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Victorian psychology was fiercely controversial and contested by parties representing the whole span of nineteenth-century opinion. It developed from a theory of the soul to one which understood the human mind as a part of the natural world. In its most advanced forms it embraced new evolutionary ideas, and was considered by its opponents to be a bastard child of materialism. But this was a genuinely interdisciplinary field, and bio-medical scientists, philosophers, novelists, poets, theologians, social commentators, and doctors fought for the ascendancy of their ideas. The emerging discipline reveals the turbulence of Victorian cultural debate, for psychology carried the weight of the periods concerns and articulated some of its most advanced thinking. This book examines psychological theory as it appeared to the Victorians themselves, tracing the social and intellectual forces in play in its formation; it also relates these nineteenth-century ideas to twentieth-century developments in psychological investigation. Part One outlines the general debate. Part Two concentrates on three central figures: Alexander Bain, Herbert Spencer, and G. H. Lewes.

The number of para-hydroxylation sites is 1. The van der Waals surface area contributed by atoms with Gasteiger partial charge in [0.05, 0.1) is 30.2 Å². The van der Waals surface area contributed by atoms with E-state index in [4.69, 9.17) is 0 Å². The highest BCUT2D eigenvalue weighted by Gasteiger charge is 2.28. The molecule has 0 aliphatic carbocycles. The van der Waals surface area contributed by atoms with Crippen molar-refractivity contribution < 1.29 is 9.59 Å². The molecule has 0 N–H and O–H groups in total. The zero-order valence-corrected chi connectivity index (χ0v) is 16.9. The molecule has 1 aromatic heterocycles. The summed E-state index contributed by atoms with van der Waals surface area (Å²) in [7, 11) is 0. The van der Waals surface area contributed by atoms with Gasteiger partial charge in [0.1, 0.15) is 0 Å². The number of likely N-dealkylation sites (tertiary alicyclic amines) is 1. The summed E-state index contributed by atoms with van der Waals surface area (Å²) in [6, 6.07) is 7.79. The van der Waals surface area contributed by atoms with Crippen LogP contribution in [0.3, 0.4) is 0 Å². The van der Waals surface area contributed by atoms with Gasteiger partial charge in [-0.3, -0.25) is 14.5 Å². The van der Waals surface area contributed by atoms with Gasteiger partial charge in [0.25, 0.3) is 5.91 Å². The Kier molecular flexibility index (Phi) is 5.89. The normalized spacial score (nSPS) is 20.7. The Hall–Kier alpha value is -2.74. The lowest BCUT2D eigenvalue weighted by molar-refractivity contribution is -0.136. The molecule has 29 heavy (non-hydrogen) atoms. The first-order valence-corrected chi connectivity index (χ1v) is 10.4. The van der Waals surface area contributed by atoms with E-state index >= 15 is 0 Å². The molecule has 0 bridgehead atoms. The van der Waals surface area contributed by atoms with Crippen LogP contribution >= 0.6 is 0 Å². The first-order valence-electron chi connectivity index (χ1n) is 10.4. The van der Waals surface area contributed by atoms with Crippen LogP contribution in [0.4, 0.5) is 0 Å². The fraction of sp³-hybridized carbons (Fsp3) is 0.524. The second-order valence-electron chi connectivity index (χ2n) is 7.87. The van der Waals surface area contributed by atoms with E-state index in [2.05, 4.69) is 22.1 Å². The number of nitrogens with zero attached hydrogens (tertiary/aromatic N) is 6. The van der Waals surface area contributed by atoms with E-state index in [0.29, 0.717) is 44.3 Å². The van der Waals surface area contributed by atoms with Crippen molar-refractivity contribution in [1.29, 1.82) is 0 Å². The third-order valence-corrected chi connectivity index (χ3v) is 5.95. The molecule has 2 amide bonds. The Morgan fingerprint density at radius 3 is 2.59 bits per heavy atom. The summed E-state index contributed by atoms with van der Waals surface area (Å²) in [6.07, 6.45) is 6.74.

It assesses their contributions in the context of the public debates which shaped their work. This is the first detailed study of the development of a mature body of complex interdisciplinary theory often neglected by modern commentators. It also provides one of the first thorough examinations of the work of G. H. Lewes, which has been greatly underestimated. Distinctive features of this study include its cross-referral between work in different disciplines, and a series of analyses of the work of George Eliot, whose writing is saturated with ideas developed alongside those of the great psychologists who formed her circle.